Waikiki Beach is a favorite spot year-round for seeing waves crash in Long Beach, Washington. Photo credit: Long Beach Peninsula
Where to Stay in Washington to storm watch:
- Kalaloch Lodge (Forks)
- Quileute Oceanside Resort (La Push)
- Inn at Discovery Coast, or its sister hotel Adrift Hotel + Spa (Long Beach)
- Hi-Tide Ocean Beach Resort (Moclips)
- Chito Beach Resort (Sekiu)
- Westport Marina Cottages (Westport)
These hotels are near or on the beach.
Want to read about more storm watching hotels?
The Inn at Discovery Coast is steps away from the beach and the Discovery Trail. Photo credit: Inn at the Discovery Coast
Where to Storm Watch in Oregon
The Oregon Coast is one of my favorites in good weather and bad. For storm watching, it has many destinations along the roadside that include rocky outcrops, wooded headlands, and beaches for taking in the gall forces. Some places of note are:
- Fort Stevens State Park at the mouth of Columbia River
- Cape Mears south of Tillamook Bay
- Lincoln City Beach
- Cannon Beach
- Manzanita Beach
- Yachats State Recreation Area
- Boiler Bay State Viewpoint
- Smelt Sands State Park
If you don’t want to venture too far from town, Cannon Beach, Lincoln City, Yachats, Seaside, Manzanita, Depoe Bay, and even Astoria which is along the Columbia River, provide great storm-watching opportunities, and most have beaches with prime viewing.
The Oregon Coast provids many opportunities for storm watching. Photo credit Bob Gibson
Where to Stay in Oregon to storm watch:
- Cannery Pier Hotel & Spa (Astoria)
- Stephanie Inn (Cannon Beach)
- Whale Cove Inn (Depot Bay)
- The Coho Oceanfront Lodge (Lincoln City)
- Inn at Manzanita (Manzanita)
- Best Western Plus Ocean View Resort (Seaside)
- Overleaf Lodge & Spa (Yachats)
All of these hotels, but one (Inn at Manzanita) have ocean and beach views. The Inn at Manzanita has some rooms with partial ocean views and is a short walk to the beach. If you do want a place next to the beach, there is the Sunset Surf Motel.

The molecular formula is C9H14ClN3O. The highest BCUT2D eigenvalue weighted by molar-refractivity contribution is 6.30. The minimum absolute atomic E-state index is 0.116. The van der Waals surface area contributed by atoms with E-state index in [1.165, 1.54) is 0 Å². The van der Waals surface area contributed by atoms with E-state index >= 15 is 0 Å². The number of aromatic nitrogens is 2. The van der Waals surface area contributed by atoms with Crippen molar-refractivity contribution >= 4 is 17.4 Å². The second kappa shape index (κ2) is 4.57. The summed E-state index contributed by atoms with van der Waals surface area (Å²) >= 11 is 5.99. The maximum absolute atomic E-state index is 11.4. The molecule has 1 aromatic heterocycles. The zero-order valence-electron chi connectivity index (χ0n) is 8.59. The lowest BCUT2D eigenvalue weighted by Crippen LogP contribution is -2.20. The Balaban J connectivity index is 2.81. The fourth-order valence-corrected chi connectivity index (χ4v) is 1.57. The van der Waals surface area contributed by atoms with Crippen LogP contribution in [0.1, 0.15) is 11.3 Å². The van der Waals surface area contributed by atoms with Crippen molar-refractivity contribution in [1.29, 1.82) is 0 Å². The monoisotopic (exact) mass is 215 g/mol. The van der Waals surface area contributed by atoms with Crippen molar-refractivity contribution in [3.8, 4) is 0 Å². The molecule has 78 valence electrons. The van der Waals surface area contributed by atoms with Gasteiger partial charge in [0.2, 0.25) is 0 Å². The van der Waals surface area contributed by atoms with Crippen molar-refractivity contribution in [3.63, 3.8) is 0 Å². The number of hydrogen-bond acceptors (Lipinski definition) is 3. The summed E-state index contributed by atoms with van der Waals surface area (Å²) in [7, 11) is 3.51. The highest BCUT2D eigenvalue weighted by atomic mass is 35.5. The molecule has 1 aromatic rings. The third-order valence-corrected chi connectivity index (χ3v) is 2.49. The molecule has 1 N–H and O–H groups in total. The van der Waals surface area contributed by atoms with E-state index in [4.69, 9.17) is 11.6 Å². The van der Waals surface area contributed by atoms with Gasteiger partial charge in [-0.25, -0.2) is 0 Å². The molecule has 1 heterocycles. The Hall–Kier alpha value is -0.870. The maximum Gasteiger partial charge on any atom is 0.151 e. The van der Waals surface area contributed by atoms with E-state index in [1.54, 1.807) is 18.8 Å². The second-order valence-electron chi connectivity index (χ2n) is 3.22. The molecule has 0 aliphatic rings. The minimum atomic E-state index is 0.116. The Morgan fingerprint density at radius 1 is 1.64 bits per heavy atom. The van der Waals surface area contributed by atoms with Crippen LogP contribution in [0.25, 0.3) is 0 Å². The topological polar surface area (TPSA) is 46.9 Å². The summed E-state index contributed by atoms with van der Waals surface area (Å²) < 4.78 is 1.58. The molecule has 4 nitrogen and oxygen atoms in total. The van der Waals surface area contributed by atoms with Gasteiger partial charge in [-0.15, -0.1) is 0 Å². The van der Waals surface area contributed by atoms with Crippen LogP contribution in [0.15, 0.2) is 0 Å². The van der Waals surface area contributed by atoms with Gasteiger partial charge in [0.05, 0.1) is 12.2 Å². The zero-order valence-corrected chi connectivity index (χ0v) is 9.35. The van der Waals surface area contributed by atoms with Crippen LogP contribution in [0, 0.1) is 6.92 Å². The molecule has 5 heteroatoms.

Set atop a bluff, The Coho Oceanfront Lodge, gives storm watchers a unique vantage point.
How to be Safe While Storm Watching
Mother Nature is not to be trifled with, and if you plan to do outside storm watching, you’ll need to keep these safety tips in mind.
- Sleeper waves are real. Never turn your back on the ocean.
- Do not go into the water and avoid standing near the water’s edge.
- Don’t walk or stand near piles of driftwood as waves can toss large pieces of wood with ease, and you along with it.
- Avoid standing on tidal rocks as waves can come in and knock you down or pull you out.
How to Pack Like a Storm Watching Pro
With storms comes rain, wind and flying sand. If you plan to walk the beach, trails or go outside to viewing points dressing for warmth and comfort is a must. There are two essential items, a rain jacket, and rain boots. Rain pants are also nice, but not necessary. These will help protect you from the elements. I would also recommend dressing in layers, wearing a knit hat, gloves, and warm socks. Items to have handy are binoculars and a camera.
How to Know When a Storm is on the Way
If you are not a local and therefore not privy to the local weather forecast, researching when a storm is on the move takes a little work. Thankfully, online resources, such as Northwest Weather Network, National Weather Service, Northwest Regional Weather Radar, and AccuWeather make this easy to do. Keep in mind that generally the prime storm watching months are November through March, so you’ll want to check the weather during these times.
That wraps up my tips on how to storm watch like a pro.
Do you have any storm watching tips to share?